Our local newspaper in a front page story today described the new Pope Francis as the first Hispanic Pope. Well, either they do not believe people from Spain qualify as “Hispanic” or their news staff is historically challenged. The latter explanation would not be surprising in today’s brave new world. Pope Alexander VI, nee Rodrigo Borgia, although he was far from an exemplar of papal virtue, was Spanish. I have not delved into the ethnic or national backgrounds of anywhere near all of the 266 pontiffs, but I suspect there are probably others who hailed from the Iberian Peninsula, known as “Hispania” to the ancients.
But, so what? Francis, the son of immigrants from Italy, could also probably qualify as Italian, which might mollify the churchmen from that country who had the papacy to themselves for over 500 years, but have been excluded for the last 35 or so.
In some ways it is more significant that Francis is a Jesuit. No member of that order has previously been Pope. In fact St. Ignatius Loyola, who founded the Society of Jesus, didn’t believe members of his order should even become bishops; members of the order were from the beginning sworn to be directly obedient and responsible to the Pope. Loyola was aware that so many bishops in early modern Europe were political hacks first, and ministers of the Gospel second, or even further down the line. As a former soldier, and scholar trained at the University of Paris, he organized the Jesuits along military lines with corresponding discipline, and committed its members to intellectual rigor. Those attributes, together with their missionary zeal, they helped reform and revitalize the Church, which was badly in need of such given the venality of Borgia, the Medicis, and at least three other Renaissance popes who provoked Martin Luther, John Calvin, and others to leave the Church altogether. (See Barbara W. Tuchman, The March of Folly (1984)) Jesuits, though vowing to be obedient to the Pope, were not timid souls or hidebound traditionalists in non-theological matters. They occasionally became crossways with the powers that be in many European countries, and elsewhere, to the point of being expelled. Even the papacy suppressed the order from 1773 through 1814. Not content with only preaching the Gospel, the Society of Jesus has produced scientists and scholars of every stripe. Given this history, I suspect there could be some serious reforms in the present day Catholic Church under Francis. Whether this would include ending the requirement of celibacy for priests or the ordination of women, I don’t venture to speculate. Since these are essentially organizational and non-doctrinal, however, I wouldn’t be surprised if the first Jesuit Pope would make these changes. But hope springs eternal.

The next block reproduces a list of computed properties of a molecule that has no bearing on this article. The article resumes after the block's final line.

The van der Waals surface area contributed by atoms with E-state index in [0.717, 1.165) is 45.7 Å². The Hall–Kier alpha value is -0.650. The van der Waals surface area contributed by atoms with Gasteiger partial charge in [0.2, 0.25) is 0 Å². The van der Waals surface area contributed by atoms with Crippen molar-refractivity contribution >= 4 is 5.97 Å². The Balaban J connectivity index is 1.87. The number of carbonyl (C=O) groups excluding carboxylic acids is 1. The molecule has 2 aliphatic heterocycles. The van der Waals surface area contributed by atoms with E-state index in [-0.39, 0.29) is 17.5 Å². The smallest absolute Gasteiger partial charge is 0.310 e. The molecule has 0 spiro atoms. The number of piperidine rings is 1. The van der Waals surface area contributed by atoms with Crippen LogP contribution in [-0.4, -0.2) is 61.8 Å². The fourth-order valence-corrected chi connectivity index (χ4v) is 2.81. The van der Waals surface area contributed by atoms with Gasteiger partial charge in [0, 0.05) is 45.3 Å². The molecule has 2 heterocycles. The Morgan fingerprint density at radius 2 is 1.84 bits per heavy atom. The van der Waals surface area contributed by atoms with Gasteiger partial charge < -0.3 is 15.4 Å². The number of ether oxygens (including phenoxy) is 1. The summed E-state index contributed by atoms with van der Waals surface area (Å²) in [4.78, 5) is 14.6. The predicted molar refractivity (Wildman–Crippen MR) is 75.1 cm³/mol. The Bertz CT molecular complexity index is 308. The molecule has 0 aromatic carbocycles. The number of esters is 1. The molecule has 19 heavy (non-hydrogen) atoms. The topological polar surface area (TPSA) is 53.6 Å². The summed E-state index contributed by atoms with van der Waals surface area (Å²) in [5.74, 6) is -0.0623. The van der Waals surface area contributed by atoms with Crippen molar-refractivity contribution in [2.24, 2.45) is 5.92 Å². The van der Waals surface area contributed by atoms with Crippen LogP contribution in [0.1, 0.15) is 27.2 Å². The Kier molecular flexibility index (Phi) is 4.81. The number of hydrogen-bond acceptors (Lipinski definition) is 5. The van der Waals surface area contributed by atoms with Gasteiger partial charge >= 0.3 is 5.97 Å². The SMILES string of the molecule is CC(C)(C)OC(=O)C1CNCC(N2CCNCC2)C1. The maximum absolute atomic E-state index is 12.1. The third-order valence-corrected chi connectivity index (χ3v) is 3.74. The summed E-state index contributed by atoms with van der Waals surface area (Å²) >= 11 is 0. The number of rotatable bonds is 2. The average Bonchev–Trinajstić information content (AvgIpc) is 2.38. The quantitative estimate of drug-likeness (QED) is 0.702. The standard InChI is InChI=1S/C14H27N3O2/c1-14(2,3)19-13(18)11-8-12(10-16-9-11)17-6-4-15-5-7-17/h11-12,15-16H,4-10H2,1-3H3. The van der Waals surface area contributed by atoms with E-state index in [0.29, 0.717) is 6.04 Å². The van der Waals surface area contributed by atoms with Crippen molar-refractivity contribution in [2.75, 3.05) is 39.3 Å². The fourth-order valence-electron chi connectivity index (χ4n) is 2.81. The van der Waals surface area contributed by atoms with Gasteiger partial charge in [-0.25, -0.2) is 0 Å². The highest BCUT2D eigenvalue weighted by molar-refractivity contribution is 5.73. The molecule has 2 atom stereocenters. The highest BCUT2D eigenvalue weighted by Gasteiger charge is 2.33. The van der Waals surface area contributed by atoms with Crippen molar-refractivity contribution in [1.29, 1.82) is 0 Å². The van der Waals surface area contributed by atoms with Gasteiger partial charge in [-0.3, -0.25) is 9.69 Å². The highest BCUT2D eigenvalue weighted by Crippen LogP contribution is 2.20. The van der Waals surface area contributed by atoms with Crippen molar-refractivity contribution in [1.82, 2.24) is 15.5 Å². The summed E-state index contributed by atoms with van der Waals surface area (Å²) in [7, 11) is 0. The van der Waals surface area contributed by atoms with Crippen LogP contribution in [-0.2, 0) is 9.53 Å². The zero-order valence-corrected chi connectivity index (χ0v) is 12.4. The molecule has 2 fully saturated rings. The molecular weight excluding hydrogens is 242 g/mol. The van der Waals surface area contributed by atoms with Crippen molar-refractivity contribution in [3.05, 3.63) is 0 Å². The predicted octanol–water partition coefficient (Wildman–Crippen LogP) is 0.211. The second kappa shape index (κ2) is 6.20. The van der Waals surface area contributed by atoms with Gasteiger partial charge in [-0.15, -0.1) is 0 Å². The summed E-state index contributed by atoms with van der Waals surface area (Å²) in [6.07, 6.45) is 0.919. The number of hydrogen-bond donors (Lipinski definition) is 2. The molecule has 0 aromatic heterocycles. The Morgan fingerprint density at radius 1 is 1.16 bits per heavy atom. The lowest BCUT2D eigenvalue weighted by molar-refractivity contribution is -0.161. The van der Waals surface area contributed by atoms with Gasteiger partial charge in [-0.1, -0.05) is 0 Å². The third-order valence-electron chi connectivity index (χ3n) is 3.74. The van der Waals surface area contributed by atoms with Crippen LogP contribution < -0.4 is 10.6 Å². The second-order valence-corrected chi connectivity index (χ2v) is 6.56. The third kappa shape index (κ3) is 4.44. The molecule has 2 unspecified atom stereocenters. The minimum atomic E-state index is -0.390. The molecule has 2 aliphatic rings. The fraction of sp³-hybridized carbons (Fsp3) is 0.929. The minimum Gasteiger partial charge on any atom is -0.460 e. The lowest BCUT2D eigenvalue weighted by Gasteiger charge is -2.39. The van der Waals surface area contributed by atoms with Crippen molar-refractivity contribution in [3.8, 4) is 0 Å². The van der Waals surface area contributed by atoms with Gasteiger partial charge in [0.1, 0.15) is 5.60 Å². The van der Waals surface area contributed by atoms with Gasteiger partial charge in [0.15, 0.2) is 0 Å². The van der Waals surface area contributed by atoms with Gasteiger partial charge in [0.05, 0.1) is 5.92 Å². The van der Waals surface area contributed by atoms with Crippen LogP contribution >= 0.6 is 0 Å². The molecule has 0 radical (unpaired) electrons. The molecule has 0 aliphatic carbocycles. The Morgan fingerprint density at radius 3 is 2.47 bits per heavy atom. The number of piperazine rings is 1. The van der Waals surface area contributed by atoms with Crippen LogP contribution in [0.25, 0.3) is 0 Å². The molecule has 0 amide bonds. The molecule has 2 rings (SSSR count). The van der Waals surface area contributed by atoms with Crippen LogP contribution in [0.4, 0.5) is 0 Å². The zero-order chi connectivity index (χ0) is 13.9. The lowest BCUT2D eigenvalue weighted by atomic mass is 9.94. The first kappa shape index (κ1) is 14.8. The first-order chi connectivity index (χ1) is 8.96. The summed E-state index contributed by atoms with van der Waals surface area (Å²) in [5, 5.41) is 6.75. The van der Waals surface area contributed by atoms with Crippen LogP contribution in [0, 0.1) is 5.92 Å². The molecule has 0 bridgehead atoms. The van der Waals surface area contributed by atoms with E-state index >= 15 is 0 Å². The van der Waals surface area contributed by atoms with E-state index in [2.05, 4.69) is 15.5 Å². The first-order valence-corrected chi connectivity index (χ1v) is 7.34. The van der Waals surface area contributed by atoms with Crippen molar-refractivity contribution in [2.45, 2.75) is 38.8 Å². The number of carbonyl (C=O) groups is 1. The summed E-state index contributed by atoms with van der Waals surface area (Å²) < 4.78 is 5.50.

I don’t know whether to make much of the political ramifications of choosing an Argentinian. It was not unexpected that a non-European would be elected. The Americas, Africa, and now Asia are far outstripping Europe in the number of members of the Roman Catholic Church, and for that matter, in Christians of all denominations. Keeping the papacy in the hands of Europeans seems anomalous given that reality. Having over one billion people professing at least nominal allegiance to the Catholic Church and the Pope, is bound to have some political effect. But it appears that the days of having a man who is supposedly God’s viceroy on earth in the political pocket of a great power or superpower are gone for good. Unless, of course, there is a wholesale conversion of Chinese (which could happen) and the Holy See moves to Beijing. Popes as Mandarins? Who would have thought?